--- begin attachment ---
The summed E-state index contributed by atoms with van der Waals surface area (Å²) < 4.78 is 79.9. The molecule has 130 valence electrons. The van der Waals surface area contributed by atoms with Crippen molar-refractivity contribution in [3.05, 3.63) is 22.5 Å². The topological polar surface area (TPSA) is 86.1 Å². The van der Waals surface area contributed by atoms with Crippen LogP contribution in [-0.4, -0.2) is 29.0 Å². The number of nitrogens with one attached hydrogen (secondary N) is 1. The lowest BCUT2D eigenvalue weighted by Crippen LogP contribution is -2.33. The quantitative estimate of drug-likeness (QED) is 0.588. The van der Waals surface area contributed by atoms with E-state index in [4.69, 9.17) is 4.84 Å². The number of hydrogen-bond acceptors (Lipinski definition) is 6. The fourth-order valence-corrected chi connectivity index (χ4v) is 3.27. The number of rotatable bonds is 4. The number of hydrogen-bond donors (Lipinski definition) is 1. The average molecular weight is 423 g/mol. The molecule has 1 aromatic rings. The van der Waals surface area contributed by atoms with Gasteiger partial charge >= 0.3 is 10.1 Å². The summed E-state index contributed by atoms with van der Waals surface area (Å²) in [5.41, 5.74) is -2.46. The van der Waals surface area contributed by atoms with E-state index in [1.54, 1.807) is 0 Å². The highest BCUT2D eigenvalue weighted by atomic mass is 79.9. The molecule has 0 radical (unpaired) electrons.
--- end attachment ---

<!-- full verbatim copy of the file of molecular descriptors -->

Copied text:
The summed E-state index contributed by atoms with van der Waals surface area (Å²) < 4.78 is 79.9. The molecule has 130 valence electrons. The van der Waals surface area contributed by atoms with Crippen molar-refractivity contribution in [3.05, 3.63) is 22.5 Å². The topological polar surface area (TPSA) is 86.1 Å². The van der Waals surface area contributed by atoms with Crippen LogP contribution in [-0.4, -0.2) is 29.0 Å². The number of nitrogens with one attached hydrogen (secondary N) is 1. The lowest BCUT2D eigenvalue weighted by Crippen LogP contribution is -2.33. The quantitative estimate of drug-likeness (QED) is 0.588. The van der Waals surface area contributed by atoms with E-state index in [4.69, 9.17) is 4.84 Å². The number of hydrogen-bond acceptors (Lipinski definition) is 6. The fourth-order valence-corrected chi connectivity index (χ4v) is 3.27. The number of rotatable bonds is 4. The number of hydrogen-bond donors (Lipinski definition) is 1. The average molecular weight is 423 g/mol. The molecule has 1 aromatic rings. The van der Waals surface area contributed by atoms with Gasteiger partial charge >= 0.3 is 10.1 Å². The summed E-state index contributed by atoms with van der Waals surface area (Å²) in [5.41, 5.74) is -2.46. The van der Waals surface area contributed by atoms with E-state index in [1.54, 1.807) is 0 Å². The highest BCUT2D eigenvalue weighted by atomic mass is 79.9. The molecule has 0 radical (unpaired) electrons.